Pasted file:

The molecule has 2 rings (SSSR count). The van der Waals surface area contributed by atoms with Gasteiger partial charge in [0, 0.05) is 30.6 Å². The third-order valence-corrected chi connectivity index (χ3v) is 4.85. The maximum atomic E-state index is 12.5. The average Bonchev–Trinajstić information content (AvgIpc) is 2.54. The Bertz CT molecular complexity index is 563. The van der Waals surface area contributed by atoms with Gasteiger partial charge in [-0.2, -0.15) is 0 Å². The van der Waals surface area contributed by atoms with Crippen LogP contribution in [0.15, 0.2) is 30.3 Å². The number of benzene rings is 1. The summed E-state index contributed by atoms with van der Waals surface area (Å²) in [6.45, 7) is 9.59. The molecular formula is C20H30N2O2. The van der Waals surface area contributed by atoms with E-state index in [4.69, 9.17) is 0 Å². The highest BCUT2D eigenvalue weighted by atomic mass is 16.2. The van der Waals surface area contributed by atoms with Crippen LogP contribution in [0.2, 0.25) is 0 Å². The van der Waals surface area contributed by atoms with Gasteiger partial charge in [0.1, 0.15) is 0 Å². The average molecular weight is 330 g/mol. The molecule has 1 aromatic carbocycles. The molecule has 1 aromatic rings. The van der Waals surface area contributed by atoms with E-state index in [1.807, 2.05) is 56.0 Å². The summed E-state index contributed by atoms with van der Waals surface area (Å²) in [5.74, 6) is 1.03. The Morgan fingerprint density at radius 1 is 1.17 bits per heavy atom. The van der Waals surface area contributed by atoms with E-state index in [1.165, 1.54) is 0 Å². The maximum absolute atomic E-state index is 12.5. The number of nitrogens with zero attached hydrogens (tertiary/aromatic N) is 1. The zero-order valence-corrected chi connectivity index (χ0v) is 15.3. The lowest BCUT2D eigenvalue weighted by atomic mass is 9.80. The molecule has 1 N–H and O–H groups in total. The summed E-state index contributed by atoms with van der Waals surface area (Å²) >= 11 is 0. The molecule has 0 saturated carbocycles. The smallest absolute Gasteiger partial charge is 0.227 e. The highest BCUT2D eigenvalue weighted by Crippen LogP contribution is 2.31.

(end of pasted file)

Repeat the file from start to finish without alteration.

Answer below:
The molecule has 2 rings (SSSR count). The van der Waals surface area contributed by atoms with Gasteiger partial charge in [0, 0.05) is 30.6 Å². The third-order valence-corrected chi connectivity index (χ3v) is 4.85. The maximum atomic E-state index is 12.5. The average Bonchev–Trinajstić information content (AvgIpc) is 2.54. The Bertz CT molecular complexity index is 563. The van der Waals surface area contributed by atoms with Gasteiger partial charge in [-0.2, -0.15) is 0 Å². The van der Waals surface area contributed by atoms with Crippen LogP contribution in [0.15, 0.2) is 30.3 Å². The number of benzene rings is 1. The summed E-state index contributed by atoms with van der Waals surface area (Å²) in [6.45, 7) is 9.59. The molecular formula is C20H30N2O2. The van der Waals surface area contributed by atoms with E-state index in [4.69, 9.17) is 0 Å². The highest BCUT2D eigenvalue weighted by atomic mass is 16.2. The van der Waals surface area contributed by atoms with Crippen LogP contribution in [0.2, 0.25) is 0 Å². The van der Waals surface area contributed by atoms with Gasteiger partial charge in [0.1, 0.15) is 0 Å². The average molecular weight is 330 g/mol. The molecule has 1 aromatic carbocycles. The molecule has 1 aromatic rings. The van der Waals surface area contributed by atoms with E-state index in [1.807, 2.05) is 56.0 Å². The summed E-state index contributed by atoms with van der Waals surface area (Å²) in [5.74, 6) is 1.03. The Morgan fingerprint density at radius 1 is 1.17 bits per heavy atom. The van der Waals surface area contributed by atoms with E-state index in [1.165, 1.54) is 0 Å². The maximum absolute atomic E-state index is 12.5. The number of nitrogens with zero attached hydrogens (tertiary/aromatic N) is 1. The zero-order valence-corrected chi connectivity index (χ0v) is 15.3. The lowest BCUT2D eigenvalue weighted by atomic mass is 9.80. The molecule has 1 N–H and O–H groups in total. The summed E-state index contributed by atoms with van der Waals surface area (Å²) >= 11 is 0. The molecule has 0 saturated carbocycles. The smallest absolute Gasteiger partial charge is 0.227 e. The highest BCUT2D eigenvalue weighted by Crippen LogP contribution is 2.31.